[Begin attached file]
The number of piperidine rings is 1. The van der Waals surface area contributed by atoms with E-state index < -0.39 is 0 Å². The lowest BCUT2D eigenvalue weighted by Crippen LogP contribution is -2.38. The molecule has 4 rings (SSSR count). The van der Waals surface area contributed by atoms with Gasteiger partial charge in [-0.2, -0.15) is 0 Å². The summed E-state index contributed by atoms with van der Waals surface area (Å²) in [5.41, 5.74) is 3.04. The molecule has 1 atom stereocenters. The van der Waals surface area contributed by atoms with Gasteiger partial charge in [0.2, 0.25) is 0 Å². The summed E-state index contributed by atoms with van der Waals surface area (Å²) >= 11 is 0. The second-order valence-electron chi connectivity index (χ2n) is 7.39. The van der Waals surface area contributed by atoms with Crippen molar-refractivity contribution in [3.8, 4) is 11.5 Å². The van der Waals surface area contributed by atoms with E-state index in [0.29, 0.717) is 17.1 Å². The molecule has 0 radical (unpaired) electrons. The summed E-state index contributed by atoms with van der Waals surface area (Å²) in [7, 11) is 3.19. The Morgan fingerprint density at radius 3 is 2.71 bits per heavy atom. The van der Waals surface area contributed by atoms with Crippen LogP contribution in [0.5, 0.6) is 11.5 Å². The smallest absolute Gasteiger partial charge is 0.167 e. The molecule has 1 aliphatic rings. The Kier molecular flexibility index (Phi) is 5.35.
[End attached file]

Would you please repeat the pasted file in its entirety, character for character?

The number of piperidine rings is 1. The van der Waals surface area contributed by atoms with E-state index < -0.39 is 0 Å². The lowest BCUT2D eigenvalue weighted by Crippen LogP contribution is -2.38. The molecule has 4 rings (SSSR count). The van der Waals surface area contributed by atoms with Gasteiger partial charge in [-0.2, -0.15) is 0 Å². The summed E-state index contributed by atoms with van der Waals surface area (Å²) in [5.41, 5.74) is 3.04. The molecule has 1 atom stereocenters. The van der Waals surface area contributed by atoms with Gasteiger partial charge in [0.2, 0.25) is 0 Å². The summed E-state index contributed by atoms with van der Waals surface area (Å²) >= 11 is 0. The second-order valence-electron chi connectivity index (χ2n) is 7.39. The van der Waals surface area contributed by atoms with Crippen molar-refractivity contribution in [3.8, 4) is 11.5 Å². The van der Waals surface area contributed by atoms with E-state index in [0.29, 0.717) is 17.1 Å². The molecule has 0 radical (unpaired) electrons. The summed E-state index contributed by atoms with van der Waals surface area (Å²) in [7, 11) is 3.19. The Morgan fingerprint density at radius 3 is 2.71 bits per heavy atom. The van der Waals surface area contributed by atoms with Crippen LogP contribution in [0.5, 0.6) is 11.5 Å². The smallest absolute Gasteiger partial charge is 0.167 e. The molecule has 1 aliphatic rings. The Kier molecular flexibility index (Phi) is 5.35.